NEW YORK — MARCH 02, 2011: Bard Graduate Center on March 02, 2011 in New York City. (Photo by Michael Nagle)

What first drew you to work for BCG when it was such a new institution?
I had recently left my position as Assistant Curator in the Costume Institute after almost 8 years, where I had done some occasional teaching. The BGC program really appealed to me and the director was interested in offering fashion history as an area of study to students. It was a wonderful and very fortuitous opportunity to remain in the field, especially at a time when fashion history was beginning to be recognized as a serious subject by other disciplines.

What are some of the biggest changes in the institution that you have seen over the past 25 years?
Certainly, the size and scope of the faculty and, by extension, the range of course offerings and approaches. In 1994, when I taught my first course, I believe the faculty was about half the size it is now. My own repertoire has expanded as well. I was an eighteenth-century specialist in the Costume Institute, but for many years now I have taught nineteenth- and twentieth-century fashion, modern textiles, a course on fashion and theatre, and, most recently, The Green Hat: Fashion in Word and Image with Freyja Hartzell. Public programs have also grown significantly as have the various lecture series, hosted by the faculty, so our outreach has increased dramatically.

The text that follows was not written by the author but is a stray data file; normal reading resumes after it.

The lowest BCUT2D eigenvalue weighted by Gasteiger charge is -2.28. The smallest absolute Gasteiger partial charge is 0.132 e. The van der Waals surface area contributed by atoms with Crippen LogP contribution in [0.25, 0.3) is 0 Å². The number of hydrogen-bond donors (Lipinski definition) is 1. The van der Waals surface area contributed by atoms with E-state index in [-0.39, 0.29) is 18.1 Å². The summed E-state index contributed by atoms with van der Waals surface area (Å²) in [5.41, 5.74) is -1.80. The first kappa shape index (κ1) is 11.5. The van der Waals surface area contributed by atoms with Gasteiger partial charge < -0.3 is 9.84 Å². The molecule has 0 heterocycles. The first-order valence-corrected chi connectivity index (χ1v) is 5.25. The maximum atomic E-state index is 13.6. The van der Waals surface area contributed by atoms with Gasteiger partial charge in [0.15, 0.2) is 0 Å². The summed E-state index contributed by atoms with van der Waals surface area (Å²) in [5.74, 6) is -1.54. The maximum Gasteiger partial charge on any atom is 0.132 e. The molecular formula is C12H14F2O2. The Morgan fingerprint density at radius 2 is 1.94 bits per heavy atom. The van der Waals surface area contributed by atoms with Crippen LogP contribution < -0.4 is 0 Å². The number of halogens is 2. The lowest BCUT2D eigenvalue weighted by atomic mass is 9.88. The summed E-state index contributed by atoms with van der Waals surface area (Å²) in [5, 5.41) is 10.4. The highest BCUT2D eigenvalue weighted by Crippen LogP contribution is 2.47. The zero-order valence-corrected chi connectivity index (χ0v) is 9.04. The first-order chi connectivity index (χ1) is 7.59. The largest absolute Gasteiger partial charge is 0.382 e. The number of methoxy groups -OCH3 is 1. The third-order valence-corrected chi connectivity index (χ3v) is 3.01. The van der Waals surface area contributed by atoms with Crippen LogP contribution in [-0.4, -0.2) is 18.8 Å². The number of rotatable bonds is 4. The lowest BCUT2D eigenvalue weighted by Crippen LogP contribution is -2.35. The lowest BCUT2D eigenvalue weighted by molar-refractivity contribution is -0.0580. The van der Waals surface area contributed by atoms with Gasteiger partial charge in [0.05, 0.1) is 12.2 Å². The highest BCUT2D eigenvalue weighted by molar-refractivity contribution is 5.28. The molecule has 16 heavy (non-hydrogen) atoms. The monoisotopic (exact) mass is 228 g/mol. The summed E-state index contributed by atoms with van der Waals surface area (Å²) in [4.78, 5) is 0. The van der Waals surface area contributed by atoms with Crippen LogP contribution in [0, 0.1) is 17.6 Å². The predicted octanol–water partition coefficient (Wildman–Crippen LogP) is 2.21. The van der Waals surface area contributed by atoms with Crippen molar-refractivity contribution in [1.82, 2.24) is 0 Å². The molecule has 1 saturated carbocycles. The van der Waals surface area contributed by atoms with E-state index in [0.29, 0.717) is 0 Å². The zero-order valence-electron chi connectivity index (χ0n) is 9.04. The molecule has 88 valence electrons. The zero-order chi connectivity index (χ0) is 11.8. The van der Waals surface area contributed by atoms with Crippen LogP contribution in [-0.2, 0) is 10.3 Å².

As one of the professors that has taught here the longest, what is it about BGC that still makes you excited to come into work every day?
I still very much enjoy my interactions with engaged students in the classroom. To be able to study and continue to learn about my passion with those who share that passion remains exciting and rewarding. I have also developed close friendships with many of my colleagues over the years, which has been extremely important to me both personally and in terms of my intellectual growth.

What are two or three of your proudest accomplishments at BGC?
My 2012 focus gallery exhibition, Staging Fashion, 1880-1920: Jane Hading, Lily Elsie, Billie Burke. It gave me the opportunity to share an aspect of my interest in fashion history with students, the BGC community and, of course, the public. I am also extremely proud of the work that my three doctoral students—Maude Bass-Krueger, William DeGregorio, and Rebecca Perry—contributed to this project, particularly the book. Another accomplishment has been teaching, advising, and mentoring MA and PhD students—the list is long!—who focused on fashion and textile history and who are now working in the field and making their own contributions.

What are your hopes for BGC’s next 25 years?
I hope the BGC remains committed to maintaining its leadership as an institution that privileges the study of objects through exposure to those objects. I come from an object-based background, and I can attest to my students’ consistent appreciation when they have been able to handle and closely examine garments and textiles during our class field trips. (This happens primarily at Cora Ginsburg, where I also work.) It is a sensory learning experience that cannot be achieved in any other way and it is imperative in order to foster a true love for the materiality of dress and textiles.

Anything else you would care to share?
Vive la mode!